Rosemary Feurer

posts and bio Rosemary Feurer

Rosemary Feurer is an Associate Professor of History at Northern Illinois University. She is author of Radical Unionism in the Midwest, 1900-1950 and Against Labor.

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“While There Is A Soul In Prison, I Am Not Free”: The History of Solidarity in Social and Economic Justice

by on October 6, 2019

In 1918, the American labor organizer and socialist leader Eugene Victor Debs was sentenced to ten years in prison for his anti-war activities opposing America’s involvement in World War One. In his closing defense, Debs said, “Your honor… I said then, and I say now, that while there is a lower class, I am in it, and while there is a criminal element I am of it, and while there is a soul in prison, I am not free.” After being remanded to prison, Debs then went on to run in the 1920 presidential campaign, garnering nearly a million votes.

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Witness to Revolution: Film about Anna Louise Strong Still Gives Insight

by on September 28, 2019

One hundred years ago, revolutionary potential was exciting the sensibilities of radicals and counter-revolutionists across the country. In February 1919, the passions and potential of a workers movement was nowhere more powerfully demonstrated than in the Seattle General Strike. Anna Louise Strong was one of the prime chroniclers of the strike, and wrote one of the most memorable lines of the moment:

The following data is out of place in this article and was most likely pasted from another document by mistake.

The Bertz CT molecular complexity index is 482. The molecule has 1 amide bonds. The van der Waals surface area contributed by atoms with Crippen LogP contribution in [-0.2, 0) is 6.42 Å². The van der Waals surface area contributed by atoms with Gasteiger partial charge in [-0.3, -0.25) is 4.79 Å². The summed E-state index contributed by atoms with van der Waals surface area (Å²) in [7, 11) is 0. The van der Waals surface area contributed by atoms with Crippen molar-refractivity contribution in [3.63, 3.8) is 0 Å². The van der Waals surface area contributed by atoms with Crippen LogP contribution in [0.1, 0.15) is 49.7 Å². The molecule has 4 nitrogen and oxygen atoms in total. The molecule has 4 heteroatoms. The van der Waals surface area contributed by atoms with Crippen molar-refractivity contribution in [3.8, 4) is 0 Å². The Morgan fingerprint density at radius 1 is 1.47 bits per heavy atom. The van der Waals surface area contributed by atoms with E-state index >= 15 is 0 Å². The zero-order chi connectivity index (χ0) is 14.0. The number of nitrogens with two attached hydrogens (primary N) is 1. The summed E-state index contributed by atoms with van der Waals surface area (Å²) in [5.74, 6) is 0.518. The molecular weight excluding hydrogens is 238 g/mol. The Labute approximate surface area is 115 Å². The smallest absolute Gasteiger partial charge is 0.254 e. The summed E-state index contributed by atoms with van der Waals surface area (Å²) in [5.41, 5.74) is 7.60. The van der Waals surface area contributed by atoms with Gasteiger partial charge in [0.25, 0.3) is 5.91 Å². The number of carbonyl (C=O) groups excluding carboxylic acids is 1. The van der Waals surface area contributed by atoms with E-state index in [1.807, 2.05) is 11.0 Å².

We are undertaking the most tremendous move ever made by LABOR in this country, a move which will lead

– NO ONE KNOWS WHERE!

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Ludlow: Greek Americans in the Colorado Coal War

by on June 25, 2017

Saturday’s session on the Documentary Ludlow: Greek Americans in the Colorado Coal War offered a new transnational perspective on a well-known topic. We had the filmmaker, Frosso Tsouka, who told of how the current economic austerity and struggles in Greece helped to prompt the film.

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Industrial Nostalgia and Heritage Preservation

by on June 25, 2017

Friday’s session on Industrial Nostalgia and Heritage Preservation alerted us to the way that industrial decline has become the basis for historical interpretations. The role of professional heritage specialists was profiled as well.

Stephan Berger of Ruhr University, Bochum presented “Industrial Heritage Without Class?

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A strike and an uprising [in Texas]

by on June 23, 2017

I was very impressed with Friday’s fine cut screening of session B.7 “A strike and an uprising [in Texas]”: an experimental telling of the pecan shellers strike of 1938 led by Emma Tenayuca and the 1987 Jobs with Justice march of 3,000 in Nacogdoches.

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